Jeanne Silverthorne

Ernest, but playful, like a female Tim Hawkinson, but not nearly so self-obsessed, Jeanne Silverthorne fills a gallery with tongue-in-cheek objects: botanical flora and fauna and other objects from her studio – all cast in rubber. The resistance rubber has to conducting an electrical charge works very much to this installation’s favor – instead of an angry studio critique, the worms creeping about in the decaying roses and the miniature rubber casts of Silverthorne reading Gone with the Wind on top of coffin-like wooden crate (a replica of one of the crates used to ship her work) become a hilarious nose-thumbing at death. Although one might expect the rubber trashcan can overflowing with rubber lightbulbs (tossed bad ideas) or the nest of rubber lightbulbs (stillborn bad ideas) to be so obvious as to be irritating, the stealthy mechanical movement of some of the works, the sounds of the jiggling rubber fans on the floor, the confusion of real and not-real, all add up to much more than the sum of its parts (Shoshana Wayne Gallery, Bergamot Station).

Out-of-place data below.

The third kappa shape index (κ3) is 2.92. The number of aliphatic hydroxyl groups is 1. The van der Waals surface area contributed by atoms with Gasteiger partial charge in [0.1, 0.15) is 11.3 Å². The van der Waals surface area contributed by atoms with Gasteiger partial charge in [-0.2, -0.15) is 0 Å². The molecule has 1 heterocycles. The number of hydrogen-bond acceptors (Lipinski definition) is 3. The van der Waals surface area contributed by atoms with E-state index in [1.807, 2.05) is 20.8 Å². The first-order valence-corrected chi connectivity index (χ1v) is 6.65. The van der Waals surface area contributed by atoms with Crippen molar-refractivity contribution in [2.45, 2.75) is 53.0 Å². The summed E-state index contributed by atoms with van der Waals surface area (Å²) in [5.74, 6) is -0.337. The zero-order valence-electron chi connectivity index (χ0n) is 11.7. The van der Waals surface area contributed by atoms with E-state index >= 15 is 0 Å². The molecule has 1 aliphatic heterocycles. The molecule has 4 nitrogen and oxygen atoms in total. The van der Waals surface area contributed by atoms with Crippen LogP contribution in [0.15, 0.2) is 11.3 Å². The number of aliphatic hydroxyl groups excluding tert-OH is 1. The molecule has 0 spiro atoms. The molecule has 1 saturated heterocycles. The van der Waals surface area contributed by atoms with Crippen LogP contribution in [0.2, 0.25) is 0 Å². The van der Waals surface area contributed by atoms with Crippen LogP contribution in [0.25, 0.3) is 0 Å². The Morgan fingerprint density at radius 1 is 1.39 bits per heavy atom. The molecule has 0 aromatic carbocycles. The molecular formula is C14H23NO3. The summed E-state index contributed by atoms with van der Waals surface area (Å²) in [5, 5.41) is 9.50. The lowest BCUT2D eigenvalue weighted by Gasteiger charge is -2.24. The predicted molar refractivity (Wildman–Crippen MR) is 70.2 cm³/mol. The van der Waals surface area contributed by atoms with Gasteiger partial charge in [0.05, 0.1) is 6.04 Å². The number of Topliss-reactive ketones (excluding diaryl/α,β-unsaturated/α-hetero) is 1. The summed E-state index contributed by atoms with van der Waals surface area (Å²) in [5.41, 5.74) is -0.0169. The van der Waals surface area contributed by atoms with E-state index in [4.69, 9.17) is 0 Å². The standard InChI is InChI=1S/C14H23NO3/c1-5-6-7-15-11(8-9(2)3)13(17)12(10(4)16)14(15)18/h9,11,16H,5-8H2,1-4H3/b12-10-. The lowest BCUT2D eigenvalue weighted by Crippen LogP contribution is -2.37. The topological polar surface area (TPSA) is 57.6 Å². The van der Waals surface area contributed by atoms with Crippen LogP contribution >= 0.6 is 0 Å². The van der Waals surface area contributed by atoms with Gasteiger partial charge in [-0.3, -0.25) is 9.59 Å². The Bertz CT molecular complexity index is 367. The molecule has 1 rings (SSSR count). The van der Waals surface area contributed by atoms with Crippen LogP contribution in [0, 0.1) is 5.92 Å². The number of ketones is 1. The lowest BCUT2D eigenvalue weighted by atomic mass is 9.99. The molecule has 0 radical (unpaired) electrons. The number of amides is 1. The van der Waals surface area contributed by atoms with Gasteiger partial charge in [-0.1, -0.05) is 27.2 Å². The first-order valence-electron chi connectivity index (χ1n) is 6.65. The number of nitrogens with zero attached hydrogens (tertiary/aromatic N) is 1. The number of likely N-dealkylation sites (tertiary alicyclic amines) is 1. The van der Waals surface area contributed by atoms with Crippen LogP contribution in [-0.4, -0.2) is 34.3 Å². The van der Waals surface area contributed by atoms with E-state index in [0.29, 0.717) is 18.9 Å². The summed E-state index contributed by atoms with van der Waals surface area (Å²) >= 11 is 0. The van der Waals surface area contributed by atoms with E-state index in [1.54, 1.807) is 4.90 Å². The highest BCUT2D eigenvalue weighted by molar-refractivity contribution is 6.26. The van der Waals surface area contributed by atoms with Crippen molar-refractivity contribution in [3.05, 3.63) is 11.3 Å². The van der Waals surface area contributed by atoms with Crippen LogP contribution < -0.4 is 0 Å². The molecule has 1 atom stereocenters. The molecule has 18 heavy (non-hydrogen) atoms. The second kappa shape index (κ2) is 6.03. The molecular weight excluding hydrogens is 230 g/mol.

This entry was posted in art. Bookmark the permalink.